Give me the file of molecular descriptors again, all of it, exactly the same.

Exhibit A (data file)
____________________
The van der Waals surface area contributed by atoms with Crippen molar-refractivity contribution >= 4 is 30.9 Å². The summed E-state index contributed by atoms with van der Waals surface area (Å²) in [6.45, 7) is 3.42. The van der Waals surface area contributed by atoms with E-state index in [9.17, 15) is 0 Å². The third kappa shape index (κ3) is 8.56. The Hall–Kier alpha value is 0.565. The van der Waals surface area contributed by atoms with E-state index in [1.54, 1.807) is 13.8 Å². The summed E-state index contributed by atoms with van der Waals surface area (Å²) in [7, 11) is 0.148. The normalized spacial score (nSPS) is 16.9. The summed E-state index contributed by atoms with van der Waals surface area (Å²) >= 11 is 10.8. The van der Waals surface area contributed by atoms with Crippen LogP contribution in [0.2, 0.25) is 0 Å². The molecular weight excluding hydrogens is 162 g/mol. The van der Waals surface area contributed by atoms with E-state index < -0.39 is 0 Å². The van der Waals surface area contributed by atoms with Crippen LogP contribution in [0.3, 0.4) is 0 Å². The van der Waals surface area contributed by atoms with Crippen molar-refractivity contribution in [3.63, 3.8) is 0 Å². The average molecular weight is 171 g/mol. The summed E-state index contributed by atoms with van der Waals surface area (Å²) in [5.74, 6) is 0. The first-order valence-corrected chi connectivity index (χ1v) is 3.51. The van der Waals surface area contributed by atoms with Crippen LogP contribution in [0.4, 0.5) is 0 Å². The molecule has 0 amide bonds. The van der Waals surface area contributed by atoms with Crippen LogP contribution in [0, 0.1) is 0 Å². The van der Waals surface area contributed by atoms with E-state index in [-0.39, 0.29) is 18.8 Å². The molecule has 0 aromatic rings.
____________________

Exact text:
The van der Waals surface area contributed by atoms with Crippen molar-refractivity contribution >= 4 is 30.9 Å². The summed E-state index contributed by atoms with van der Waals surface area (Å²) in [6.45, 7) is 3.42. The van der Waals surface area contributed by atoms with E-state index in [9.17, 15) is 0 Å². The third kappa shape index (κ3) is 8.56. The Hall–Kier alpha value is 0.565. The van der Waals surface area contributed by atoms with E-state index in [1.54, 1.807) is 13.8 Å². The summed E-state index contributed by atoms with van der Waals surface area (Å²) in [7, 11) is 0.148. The normalized spacial score (nSPS) is 16.9. The summed E-state index contributed by atoms with van der Waals surface area (Å²) >= 11 is 10.8. The van der Waals surface area contributed by atoms with Crippen LogP contribution in [0.2, 0.25) is 0 Å². The molecular weight excluding hydrogens is 162 g/mol. The van der Waals surface area contributed by atoms with E-state index < -0.39 is 0 Å². The van der Waals surface area contributed by atoms with Crippen LogP contribution in [0.3, 0.4) is 0 Å². The van der Waals surface area contributed by atoms with Crippen molar-refractivity contribution in [3.63, 3.8) is 0 Å². The average molecular weight is 171 g/mol. The summed E-state index contributed by atoms with van der Waals surface area (Å²) in [5.74, 6) is 0. The first-order valence-corrected chi connectivity index (χ1v) is 3.51. The van der Waals surface area contributed by atoms with Crippen LogP contribution in [0.4, 0.5) is 0 Å². The molecule has 0 amide bonds. The van der Waals surface area contributed by atoms with Crippen LogP contribution in [0, 0.1) is 0 Å². The van der Waals surface area contributed by atoms with E-state index in [-0.39, 0.29) is 18.8 Å². The molecule has 0 aromatic rings.